Rams return to LA: Economic boom or bust?

A rendering of the stadium planned to be built in Inglewood.

A rendering of the stadium planned to be built in Inglewood.

After 22 years in St. Louis, the Rams, a team with historical ties to Chapman, is moving back to Los Angeles County. The team will stake its temporary home at the Los Angeles Memorial Coliseum for two years, as it waits for a stadium to be built.

The stadium, which will be paid for entirely with private funds and be located in Inglewood, marks the most expensive proposed stadium complex in the world, according to CNN, with an estimated $2.8 billion price tag. It is scheduled to be completed for the 2019 NFL season.

This plan shows how far the Rams’ organization has come since the 1962-67 seasons, when the team rented out the then Chapman College’s dormitories and athletic field for its summer practices. The five-year contract set the Rams back $20,000, according to Louise Booth’s book, “Fulfilling a Dream: The History of Chapman University.”

While the introduction of football organizations can help local economies, with large infrastructure comes logistical nightmares, especially in Los Angeles. In terms of financial impact, Chapman economics professor Gabriel Camera encourages thinking from an economist’s perspective.

“Economics is all about option value or opportunity cost, so the question is, ‘What would the city of Inglewood use with the land if they had not used it for a football stadium?’” Camera said.

Chris Meany, a developer from the Hollywood Park Land Co., which owns the property, told the Los Angeles Daily News that the project would create roughly 40,000 jobs from construction and ongoing operations. He also said that it would result in tens of millions of dollars in revenue, coming from various taxes.

A program from the Rams' Chapman College Scholarship Benefit Game, from when they rented out Chapman College's facilities, is on sale at Amazon.

A program from the Rams’ Chapman College Scholarship Benefit Game, from when they rented out Chapman College’s facilities, is on sale at Amazon.

Camera agrees that the project will create jobs, but he questions where the employees will come from and what kind of wages they will earn.

“A majority of the workers will be low wage,” Camera said. “Another question to ask is are they going to be employing the locals or are they going to be bringing in people from other places? I don’ know.”

Donald Booth, professor emeritus of economics at Chapman, does not worry about the type of jobs offered because he believes there will be plenty of wealthy people bringing tax money to the city.

“There will be some guys on the team making over a million dollars and what do you suppose they do with that money? They spend it on fancy cars and expensive clothing,” Booth said. “They will be buying this stuff at stores in the LA area and bring more revenue.”

Booth also believes the Rams organization could provide a resource to Chapman students.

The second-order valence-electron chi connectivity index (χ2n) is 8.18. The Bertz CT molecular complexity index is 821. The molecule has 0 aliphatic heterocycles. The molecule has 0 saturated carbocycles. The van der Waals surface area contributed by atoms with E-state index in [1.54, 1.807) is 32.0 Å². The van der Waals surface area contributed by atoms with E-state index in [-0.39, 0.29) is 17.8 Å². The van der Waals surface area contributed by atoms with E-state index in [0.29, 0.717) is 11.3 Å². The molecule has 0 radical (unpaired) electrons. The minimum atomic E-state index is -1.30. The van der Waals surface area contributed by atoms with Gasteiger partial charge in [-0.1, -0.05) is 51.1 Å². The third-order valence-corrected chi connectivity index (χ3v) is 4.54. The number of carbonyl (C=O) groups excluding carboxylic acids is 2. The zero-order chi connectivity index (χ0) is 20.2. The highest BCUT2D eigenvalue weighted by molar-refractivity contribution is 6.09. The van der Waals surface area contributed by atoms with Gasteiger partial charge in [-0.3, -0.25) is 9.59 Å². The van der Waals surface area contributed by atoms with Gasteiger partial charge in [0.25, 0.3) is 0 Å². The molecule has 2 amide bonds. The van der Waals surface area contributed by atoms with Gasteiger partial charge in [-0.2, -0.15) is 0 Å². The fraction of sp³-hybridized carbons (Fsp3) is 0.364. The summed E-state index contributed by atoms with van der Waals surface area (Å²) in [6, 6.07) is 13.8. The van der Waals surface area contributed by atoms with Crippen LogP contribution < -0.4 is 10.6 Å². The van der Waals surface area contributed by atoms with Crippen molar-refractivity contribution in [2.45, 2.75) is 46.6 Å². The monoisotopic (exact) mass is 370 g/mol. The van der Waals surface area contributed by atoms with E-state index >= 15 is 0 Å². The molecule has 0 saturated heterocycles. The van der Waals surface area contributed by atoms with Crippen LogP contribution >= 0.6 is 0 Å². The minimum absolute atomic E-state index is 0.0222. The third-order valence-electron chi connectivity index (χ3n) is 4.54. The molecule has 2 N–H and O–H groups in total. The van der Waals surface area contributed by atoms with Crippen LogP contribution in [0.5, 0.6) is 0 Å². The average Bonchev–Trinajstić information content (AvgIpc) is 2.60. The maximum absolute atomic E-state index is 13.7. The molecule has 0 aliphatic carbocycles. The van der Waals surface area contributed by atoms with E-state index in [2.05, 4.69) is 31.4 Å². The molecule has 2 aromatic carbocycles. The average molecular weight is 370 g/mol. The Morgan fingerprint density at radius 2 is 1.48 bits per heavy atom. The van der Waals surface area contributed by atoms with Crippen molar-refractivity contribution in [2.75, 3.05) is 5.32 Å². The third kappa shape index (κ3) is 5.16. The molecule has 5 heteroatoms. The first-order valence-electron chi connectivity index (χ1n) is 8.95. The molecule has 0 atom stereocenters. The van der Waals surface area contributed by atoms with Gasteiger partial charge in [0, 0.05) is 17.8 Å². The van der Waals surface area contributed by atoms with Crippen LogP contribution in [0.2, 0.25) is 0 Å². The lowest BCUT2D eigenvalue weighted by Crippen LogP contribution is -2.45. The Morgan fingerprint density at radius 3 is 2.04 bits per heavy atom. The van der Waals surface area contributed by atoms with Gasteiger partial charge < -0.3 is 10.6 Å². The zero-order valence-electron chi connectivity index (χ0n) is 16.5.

“We have students here who are working and interning for the Angels and we have had good contact with people in big positions,” Booth said. “Maybe that will be a possibility with the Rams.”

A program from the Rams' Chapman College Scholarship Benefit Game, from when they rented out Chapman College's facilities, is on sale at Amazon.

A program from the Rams’ Chapman College Scholarship Benefit Game, from when they rented out Chapman College’s facilities, is on sale at Amazon.

Excitement for the Rams’ homecoming does not completely dissolve the many worries people have about the project.

“There are always adverse possibilities for an investment project you may have,” Camera said. “These adverse possibilities come in the form of environmental, traffic, noise and other problems.”

Booth believes these oppositions are natural, but that in a few years, people will not care so much.

a “It won’t take long until people are big fans and are cheering them on,” Booth said. “If there is any big change in your life you always find a way to criticize it and you wish it wasn’t there. (Due to their effect on traffic and infrastructure) people wish Hollywood, the Dodgers and even Chapman would disappear.”

Head Coach Bob Owens of Chapman’s football team moved to the Greater Los Angeles area his sophomore year of high school, and said he feels nothing but excitement toward the Rams’ homecoming.

“It is an extremely exciting venture to have a professional football team in Los Angeles because it is one of the great American sports markets and to be able to watch a professional team in your own backyard is a special thing,” Owens said. “You don’t realize how much you love something until it’s gone and that’s what happened with the Rams here in Los Angeles.”

Owens also praised the decision to place the team back in Inglewood.

“It will be amazing for the Rams to be located in a smaller city like Inglewood, especially after the Lakers left (Inglewood) so many years ago,” Owens said. “I am sure all of the economic and social upsides will far outweigh any complaints people can think up.”

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